From the critically acclaimed author of The Mysteries comes a haunting, lyrical, and provocative novel of a young woman’s coming-of-age betwixt dream and reality. Here there’s only one thing more dangerous than desire—getting what you want. . . .
As a child, Agnes Grey dreamed of the perfect friend to ease her loneliness: a doll that would talk to her, tell her stories, share her secrets. Only her aunt Marjorie seemed to really understand. Something of an outcast herself, she told Agnes she’ d had just such a doll when she was a child. She called it her pillow friend. So when Agnes receives her very own pillow friend—an old-fashioned porcelain doll painted to look like an old-world gentleman—she’s certain her dreams have come true. And so they have—but in ways that Agnes could never have imagined. For as the line between fantasy and reality blurs, Agnes discovers that every dream has its price and every desire must be paid for. Be very careful what you wish for . . . he’ll surely give it to you.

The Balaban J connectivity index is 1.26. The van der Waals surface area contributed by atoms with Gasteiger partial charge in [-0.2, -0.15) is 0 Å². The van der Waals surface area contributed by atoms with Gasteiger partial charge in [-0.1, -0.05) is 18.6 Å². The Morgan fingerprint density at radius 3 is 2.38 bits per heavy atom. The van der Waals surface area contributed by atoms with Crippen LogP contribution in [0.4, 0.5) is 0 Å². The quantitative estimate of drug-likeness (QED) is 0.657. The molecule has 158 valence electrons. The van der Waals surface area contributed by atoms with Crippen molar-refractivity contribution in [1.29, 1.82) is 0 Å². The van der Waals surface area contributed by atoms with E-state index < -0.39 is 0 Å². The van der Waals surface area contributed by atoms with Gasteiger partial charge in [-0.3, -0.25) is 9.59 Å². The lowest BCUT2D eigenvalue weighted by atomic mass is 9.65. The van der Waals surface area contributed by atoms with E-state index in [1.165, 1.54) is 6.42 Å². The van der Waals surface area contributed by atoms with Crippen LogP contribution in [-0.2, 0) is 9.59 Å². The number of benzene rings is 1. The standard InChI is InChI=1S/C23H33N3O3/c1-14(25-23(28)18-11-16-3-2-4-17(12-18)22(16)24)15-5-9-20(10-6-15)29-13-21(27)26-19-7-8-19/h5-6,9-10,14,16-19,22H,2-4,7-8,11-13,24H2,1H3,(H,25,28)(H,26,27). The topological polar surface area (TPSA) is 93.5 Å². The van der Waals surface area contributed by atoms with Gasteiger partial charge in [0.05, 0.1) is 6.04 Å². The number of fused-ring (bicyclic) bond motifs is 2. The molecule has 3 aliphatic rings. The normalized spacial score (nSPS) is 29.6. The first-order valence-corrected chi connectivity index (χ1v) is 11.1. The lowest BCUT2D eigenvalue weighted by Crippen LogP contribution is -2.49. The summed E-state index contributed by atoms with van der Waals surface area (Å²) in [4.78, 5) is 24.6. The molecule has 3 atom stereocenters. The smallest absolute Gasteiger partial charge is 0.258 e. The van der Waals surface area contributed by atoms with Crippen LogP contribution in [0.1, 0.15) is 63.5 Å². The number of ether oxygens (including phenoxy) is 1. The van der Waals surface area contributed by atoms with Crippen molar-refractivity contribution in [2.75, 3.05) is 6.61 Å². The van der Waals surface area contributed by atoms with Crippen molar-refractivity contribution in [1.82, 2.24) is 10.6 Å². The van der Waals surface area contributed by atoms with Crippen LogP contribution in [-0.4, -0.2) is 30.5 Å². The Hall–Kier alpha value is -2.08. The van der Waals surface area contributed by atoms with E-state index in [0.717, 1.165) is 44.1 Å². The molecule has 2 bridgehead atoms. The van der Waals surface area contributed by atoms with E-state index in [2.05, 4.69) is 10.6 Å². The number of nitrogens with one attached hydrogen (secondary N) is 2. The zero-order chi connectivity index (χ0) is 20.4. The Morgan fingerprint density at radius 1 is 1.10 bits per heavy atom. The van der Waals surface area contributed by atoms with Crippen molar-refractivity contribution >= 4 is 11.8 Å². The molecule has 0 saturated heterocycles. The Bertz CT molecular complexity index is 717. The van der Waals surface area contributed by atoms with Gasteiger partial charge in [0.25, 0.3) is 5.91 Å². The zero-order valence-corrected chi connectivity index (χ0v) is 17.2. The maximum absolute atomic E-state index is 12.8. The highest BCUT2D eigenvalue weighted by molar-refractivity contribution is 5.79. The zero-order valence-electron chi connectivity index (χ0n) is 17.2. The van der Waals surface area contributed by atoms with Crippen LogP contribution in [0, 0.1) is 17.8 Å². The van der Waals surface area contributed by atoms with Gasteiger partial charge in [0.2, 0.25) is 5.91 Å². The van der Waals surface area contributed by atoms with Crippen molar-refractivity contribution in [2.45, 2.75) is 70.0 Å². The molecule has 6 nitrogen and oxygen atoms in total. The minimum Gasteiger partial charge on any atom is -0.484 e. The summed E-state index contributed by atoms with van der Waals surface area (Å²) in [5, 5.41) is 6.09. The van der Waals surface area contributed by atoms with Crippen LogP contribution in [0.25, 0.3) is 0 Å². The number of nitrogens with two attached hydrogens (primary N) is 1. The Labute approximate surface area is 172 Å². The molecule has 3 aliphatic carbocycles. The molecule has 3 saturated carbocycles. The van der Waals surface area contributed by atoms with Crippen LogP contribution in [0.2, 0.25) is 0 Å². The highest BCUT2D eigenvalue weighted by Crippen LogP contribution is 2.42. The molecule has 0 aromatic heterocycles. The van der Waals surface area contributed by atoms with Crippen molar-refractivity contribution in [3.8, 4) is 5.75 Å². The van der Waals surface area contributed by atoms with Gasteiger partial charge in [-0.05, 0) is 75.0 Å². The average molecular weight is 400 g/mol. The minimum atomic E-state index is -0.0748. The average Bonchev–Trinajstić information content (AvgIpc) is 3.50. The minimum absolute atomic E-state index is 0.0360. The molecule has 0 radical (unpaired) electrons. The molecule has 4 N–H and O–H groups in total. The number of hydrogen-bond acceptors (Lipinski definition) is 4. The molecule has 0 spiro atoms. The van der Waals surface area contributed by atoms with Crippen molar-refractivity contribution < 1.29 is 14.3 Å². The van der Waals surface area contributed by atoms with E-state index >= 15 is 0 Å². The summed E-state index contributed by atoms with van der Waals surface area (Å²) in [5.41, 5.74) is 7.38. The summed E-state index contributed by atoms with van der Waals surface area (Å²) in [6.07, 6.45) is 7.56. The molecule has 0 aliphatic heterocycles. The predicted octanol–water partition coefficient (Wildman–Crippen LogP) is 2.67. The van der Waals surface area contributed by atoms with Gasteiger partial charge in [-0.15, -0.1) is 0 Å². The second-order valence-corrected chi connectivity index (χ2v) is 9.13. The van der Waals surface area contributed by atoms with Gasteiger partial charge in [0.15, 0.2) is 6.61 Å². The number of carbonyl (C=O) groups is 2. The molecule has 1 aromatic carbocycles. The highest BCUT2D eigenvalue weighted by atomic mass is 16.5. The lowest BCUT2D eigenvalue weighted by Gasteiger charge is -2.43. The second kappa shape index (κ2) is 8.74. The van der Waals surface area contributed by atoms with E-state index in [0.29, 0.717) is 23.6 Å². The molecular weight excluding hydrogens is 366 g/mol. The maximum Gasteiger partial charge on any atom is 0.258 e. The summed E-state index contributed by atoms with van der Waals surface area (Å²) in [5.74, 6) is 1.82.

It's no wonder the publisher, which specializes in gaming books that have a large adolescent readership, has printed a warning on the galley of Tuttle's new novel: "Because of the mature nature of themes presented within, reader discretion is advised." Tuttle, who displayed her grasp of the macabre in such earlier novels as Familiar Spirit and Gabriel, puts a new, sexually explicit and extremely dark spin on fantasy regarding desire in this apparently semi-autobiographical ode to the power of a writer's imagination. Agnes Grey, a young girl growing up in country-club, middle-class Houston of the early 1960s, escapes a profound loneliness caused by her mother's depression and her father's indifference by journeying into wishful states and imagined realms. Her mother's twin, Aunt Marjorie, "wildly unpredictable" and "deeply mysterious in her comings and goings," teaches Agnes about the transformative power of wishes: "It's very easy to be happy. You can have whatever you wish for--as long as you take the consequences." The consequences for Agnes include a pint-sized, old-fashioned gentleman doll--a "pillow friend" who becomes much more; Snowy, the white stallion with whom she achieves her "womanhood"; and a high-school crush who becomes a passionate lover under the veil of night. Later, the poet of Agnes's dreams, an Englishman about whom she's published a story, whisks her off to England to serve as his devoted muse and wife. But her beloved pillow friend reinvades her life; when Agnes realizes she's being manipulated by him, she consumes him barbarically. He manages to impregnate her in the process, however, and the birthing scene proves a chilling climax to Tuttle's grim yet evocative tale.